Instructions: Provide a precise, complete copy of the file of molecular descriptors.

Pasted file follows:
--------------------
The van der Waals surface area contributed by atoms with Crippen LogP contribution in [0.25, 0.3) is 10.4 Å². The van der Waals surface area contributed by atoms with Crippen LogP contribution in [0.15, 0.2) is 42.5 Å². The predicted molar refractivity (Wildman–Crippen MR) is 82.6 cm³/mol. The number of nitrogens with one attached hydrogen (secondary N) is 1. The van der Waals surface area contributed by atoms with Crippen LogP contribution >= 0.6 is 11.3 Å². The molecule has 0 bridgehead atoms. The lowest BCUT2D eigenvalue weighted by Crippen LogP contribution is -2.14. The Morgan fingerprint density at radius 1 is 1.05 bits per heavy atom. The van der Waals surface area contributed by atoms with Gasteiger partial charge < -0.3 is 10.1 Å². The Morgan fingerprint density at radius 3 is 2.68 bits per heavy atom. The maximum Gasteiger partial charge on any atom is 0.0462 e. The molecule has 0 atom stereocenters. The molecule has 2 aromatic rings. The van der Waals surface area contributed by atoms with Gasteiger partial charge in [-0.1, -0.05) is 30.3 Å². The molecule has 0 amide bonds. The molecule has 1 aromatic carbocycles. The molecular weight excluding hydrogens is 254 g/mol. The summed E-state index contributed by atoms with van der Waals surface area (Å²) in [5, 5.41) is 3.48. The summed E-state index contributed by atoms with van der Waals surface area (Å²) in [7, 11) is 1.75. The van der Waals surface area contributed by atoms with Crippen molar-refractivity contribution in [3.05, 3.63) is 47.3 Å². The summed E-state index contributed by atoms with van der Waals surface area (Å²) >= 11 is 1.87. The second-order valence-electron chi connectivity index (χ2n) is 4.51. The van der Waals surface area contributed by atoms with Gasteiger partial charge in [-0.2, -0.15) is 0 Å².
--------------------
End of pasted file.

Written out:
The van der Waals surface area contributed by atoms with Crippen LogP contribution in [0.25, 0.3) is 10.4 Å². The van der Waals surface area contributed by atoms with Crippen LogP contribution in [0.15, 0.2) is 42.5 Å². The predicted molar refractivity (Wildman–Crippen MR) is 82.6 cm³/mol. The number of nitrogens with one attached hydrogen (secondary N) is 1. The van der Waals surface area contributed by atoms with Crippen LogP contribution >= 0.6 is 11.3 Å². The molecule has 0 bridgehead atoms. The lowest BCUT2D eigenvalue weighted by Crippen LogP contribution is -2.14. The Morgan fingerprint density at radius 1 is 1.05 bits per heavy atom. The van der Waals surface area contributed by atoms with Gasteiger partial charge < -0.3 is 10.1 Å². The Morgan fingerprint density at radius 3 is 2.68 bits per heavy atom. The maximum Gasteiger partial charge on any atom is 0.0462 e. The molecule has 0 atom stereocenters. The molecule has 2 aromatic rings. The van der Waals surface area contributed by atoms with Gasteiger partial charge in [-0.1, -0.05) is 30.3 Å². The molecule has 0 amide bonds. The molecule has 1 aromatic carbocycles. The molecular weight excluding hydrogens is 254 g/mol. The summed E-state index contributed by atoms with van der Waals surface area (Å²) in [5, 5.41) is 3.48. The summed E-state index contributed by atoms with van der Waals surface area (Å²) in [7, 11) is 1.75. The van der Waals surface area contributed by atoms with Crippen molar-refractivity contribution in [3.05, 3.63) is 47.3 Å². The summed E-state index contributed by atoms with van der Waals surface area (Å²) >= 11 is 1.87. The second-order valence-electron chi connectivity index (χ2n) is 4.51. The van der Waals surface area contributed by atoms with Gasteiger partial charge in [-0.2, -0.15) is 0 Å².